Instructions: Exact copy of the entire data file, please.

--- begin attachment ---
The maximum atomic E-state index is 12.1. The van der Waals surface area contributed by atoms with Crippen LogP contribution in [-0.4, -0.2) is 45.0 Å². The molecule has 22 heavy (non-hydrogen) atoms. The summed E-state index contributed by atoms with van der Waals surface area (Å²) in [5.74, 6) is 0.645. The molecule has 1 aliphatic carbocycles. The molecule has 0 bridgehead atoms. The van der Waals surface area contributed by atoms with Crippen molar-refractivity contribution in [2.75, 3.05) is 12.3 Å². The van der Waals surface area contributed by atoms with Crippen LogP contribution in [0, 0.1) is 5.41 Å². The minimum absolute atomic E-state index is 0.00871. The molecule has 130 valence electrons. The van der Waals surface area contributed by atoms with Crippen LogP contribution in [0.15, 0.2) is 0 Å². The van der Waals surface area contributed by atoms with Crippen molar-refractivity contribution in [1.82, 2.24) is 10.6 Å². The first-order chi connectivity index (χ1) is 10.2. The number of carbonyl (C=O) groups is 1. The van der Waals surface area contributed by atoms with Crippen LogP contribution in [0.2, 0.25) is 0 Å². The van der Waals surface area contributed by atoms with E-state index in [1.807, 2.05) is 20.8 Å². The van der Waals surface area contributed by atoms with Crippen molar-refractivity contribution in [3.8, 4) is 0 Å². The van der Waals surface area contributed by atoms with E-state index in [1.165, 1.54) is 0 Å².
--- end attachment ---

The maximum atomic E-state index is 12.1. The van der Waals surface area contributed by atoms with Crippen LogP contribution in [-0.4, -0.2) is 45.0 Å². The molecule has 22 heavy (non-hydrogen) atoms. The summed E-state index contributed by atoms with van der Waals surface area (Å²) in [5.74, 6) is 0.645. The molecule has 1 aliphatic carbocycles. The molecule has 0 bridgehead atoms. The van der Waals surface area contributed by atoms with Crippen molar-refractivity contribution in [2.75, 3.05) is 12.3 Å². The van der Waals surface area contributed by atoms with Crippen LogP contribution in [0, 0.1) is 5.41 Å². The minimum absolute atomic E-state index is 0.00871. The molecule has 130 valence electrons. The van der Waals surface area contributed by atoms with Crippen LogP contribution in [0.15, 0.2) is 0 Å². The van der Waals surface area contributed by atoms with Crippen molar-refractivity contribution in [1.82, 2.24) is 10.6 Å². The first-order chi connectivity index (χ1) is 10.2. The number of carbonyl (C=O) groups is 1. The van der Waals surface area contributed by atoms with Crippen LogP contribution in [0.2, 0.25) is 0 Å². The van der Waals surface area contributed by atoms with E-state index in [1.807, 2.05) is 20.8 Å². The van der Waals surface area contributed by atoms with Crippen molar-refractivity contribution in [3.8, 4) is 0 Å². The van der Waals surface area contributed by atoms with E-state index in [1.165, 1.54) is 0 Å².